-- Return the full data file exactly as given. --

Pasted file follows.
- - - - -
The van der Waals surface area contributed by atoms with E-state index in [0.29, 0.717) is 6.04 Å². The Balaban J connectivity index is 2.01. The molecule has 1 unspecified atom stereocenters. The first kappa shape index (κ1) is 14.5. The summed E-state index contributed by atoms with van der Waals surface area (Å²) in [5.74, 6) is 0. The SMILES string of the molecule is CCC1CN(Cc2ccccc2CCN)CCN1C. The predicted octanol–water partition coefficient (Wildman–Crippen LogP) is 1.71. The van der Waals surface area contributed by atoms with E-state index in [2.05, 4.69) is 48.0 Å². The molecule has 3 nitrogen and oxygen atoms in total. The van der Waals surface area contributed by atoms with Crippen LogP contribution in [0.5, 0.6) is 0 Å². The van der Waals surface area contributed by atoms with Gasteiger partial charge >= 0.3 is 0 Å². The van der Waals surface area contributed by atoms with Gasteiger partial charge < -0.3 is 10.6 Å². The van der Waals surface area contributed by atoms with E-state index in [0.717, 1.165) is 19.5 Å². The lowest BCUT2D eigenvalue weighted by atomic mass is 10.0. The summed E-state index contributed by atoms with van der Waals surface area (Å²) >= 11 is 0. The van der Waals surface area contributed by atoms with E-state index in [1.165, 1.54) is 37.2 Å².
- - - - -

The van der Waals surface area contributed by atoms with E-state index in [0.29, 0.717) is 6.04 Å². The Balaban J connectivity index is 2.01. The molecule has 1 unspecified atom stereocenters. The first kappa shape index (κ1) is 14.5. The summed E-state index contributed by atoms with van der Waals surface area (Å²) in [5.74, 6) is 0. The SMILES string of the molecule is CCC1CN(Cc2ccccc2CCN)CCN1C. The predicted octanol–water partition coefficient (Wildman–Crippen LogP) is 1.71. The van der Waals surface area contributed by atoms with E-state index in [2.05, 4.69) is 48.0 Å². The molecule has 3 nitrogen and oxygen atoms in total. The van der Waals surface area contributed by atoms with Crippen LogP contribution in [0.5, 0.6) is 0 Å². The van der Waals surface area contributed by atoms with Gasteiger partial charge >= 0.3 is 0 Å². The van der Waals surface area contributed by atoms with Gasteiger partial charge < -0.3 is 10.6 Å². The van der Waals surface area contributed by atoms with E-state index in [0.717, 1.165) is 19.5 Å². The lowest BCUT2D eigenvalue weighted by atomic mass is 10.0. The summed E-state index contributed by atoms with van der Waals surface area (Å²) >= 11 is 0. The van der Waals surface area contributed by atoms with E-state index in [1.165, 1.54) is 37.2 Å².